Reports out of Ireland suggest that the first COVID-19 vaccine out of the West could be available in Ireland in literally just a matter of weeks. Known as BTN162b2, this mRNA-based vaccine was originally developed by the German biotech known as BioNTech and now is associated with Pfizer as the giant American pharmaceutical company entered into a co-development and commercialization arrangement with the company. Ironically, as TrialSite reported, the Pfizer and BioNTech team didn’t accept U.S. federal money from Operation Warp Speed to subsidize clinical development, yet they appear on track to be first in the vaccine race in the West (e.g. North America, Europe, etc.) as versus the East (China, Russia), the latter of which, have both generated COVID-19 vaccines now in some form of commercial use. In the case of Russia’s Sputnik V, health authorities there “registered” the drug but this was more marketing than anything else as that vaccine and comparable Chinese candidates still must be scrutinized in ongoing Phase 3 trials. Now Pfizer Ireland has revealed to local media that the company could potentially be in the position to receive an emergency use authorization (EUA) within weeks. This would trigger the start of what would be an unprecedented effort to start the distribution process involving 100 million doses of BNT162b2 before the end of 2020. he vaccine candidate has been tested on 35,000 people thus far with no reports of any adverse reactions.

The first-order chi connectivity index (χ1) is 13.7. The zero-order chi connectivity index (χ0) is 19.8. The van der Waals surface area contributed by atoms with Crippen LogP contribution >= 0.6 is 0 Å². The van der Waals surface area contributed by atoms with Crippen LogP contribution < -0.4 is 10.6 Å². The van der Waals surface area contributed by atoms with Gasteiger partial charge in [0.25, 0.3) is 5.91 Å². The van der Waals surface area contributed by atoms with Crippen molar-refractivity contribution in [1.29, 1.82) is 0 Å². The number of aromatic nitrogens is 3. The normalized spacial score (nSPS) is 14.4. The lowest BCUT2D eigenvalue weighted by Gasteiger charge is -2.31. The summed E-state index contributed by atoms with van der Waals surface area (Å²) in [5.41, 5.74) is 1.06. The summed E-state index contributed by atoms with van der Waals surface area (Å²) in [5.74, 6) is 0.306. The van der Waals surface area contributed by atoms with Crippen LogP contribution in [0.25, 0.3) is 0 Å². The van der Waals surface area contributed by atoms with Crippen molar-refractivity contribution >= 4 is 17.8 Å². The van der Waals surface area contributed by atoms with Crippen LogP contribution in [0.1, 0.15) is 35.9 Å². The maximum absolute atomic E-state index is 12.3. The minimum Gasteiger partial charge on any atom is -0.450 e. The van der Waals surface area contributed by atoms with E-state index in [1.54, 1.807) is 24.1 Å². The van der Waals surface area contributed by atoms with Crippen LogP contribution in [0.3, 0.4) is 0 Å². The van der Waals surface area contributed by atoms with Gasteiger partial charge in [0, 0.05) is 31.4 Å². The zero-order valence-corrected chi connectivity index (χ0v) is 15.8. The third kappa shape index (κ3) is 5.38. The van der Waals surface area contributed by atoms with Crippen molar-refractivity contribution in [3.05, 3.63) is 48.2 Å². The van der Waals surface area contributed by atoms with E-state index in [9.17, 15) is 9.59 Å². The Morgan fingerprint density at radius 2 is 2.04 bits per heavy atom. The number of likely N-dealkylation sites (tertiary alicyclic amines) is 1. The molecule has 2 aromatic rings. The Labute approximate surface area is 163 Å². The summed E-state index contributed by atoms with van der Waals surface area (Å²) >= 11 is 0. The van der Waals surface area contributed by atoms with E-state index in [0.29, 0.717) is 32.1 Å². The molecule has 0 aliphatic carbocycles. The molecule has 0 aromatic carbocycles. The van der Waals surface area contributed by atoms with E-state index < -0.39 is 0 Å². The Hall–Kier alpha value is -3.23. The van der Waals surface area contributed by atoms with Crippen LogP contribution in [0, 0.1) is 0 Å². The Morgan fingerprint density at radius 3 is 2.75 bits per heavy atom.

Pfizer’s country director in Ireland, Paul Reid, most recently shared with Eilish O’Regan with the Irish Independent that “We can have 100 million doses by the end of 2020. If we have an advance purchase agreement with the EU Commission, that is secured. Part of that would include a volume we think we can make available across Europe.”
The country manager shared that Pfizer was moving at “breakneck speed” to make it to the finish line and in the process serve to “lift the nation’s spirits as the country endures six weeks of lockdown.” If the U.S. Food and Drug Administration (FDA) and the European Medicines Agency approve emergency use authorizations (EUA) by the end of October to early November, it would be possible to start inoculating people before the end of the year.
Quality Data Matters
Ultimately, the regulators on both sides of the “Pond” will demand quality data-driven evidence for any EUA. Mr. Reid shared, “The FDA will review the data with their own scientists. It will be reviewed by an external panel of independent experts at a publicly held meeting. We are going to have to demonstrate the quality and consistency of the vaccine.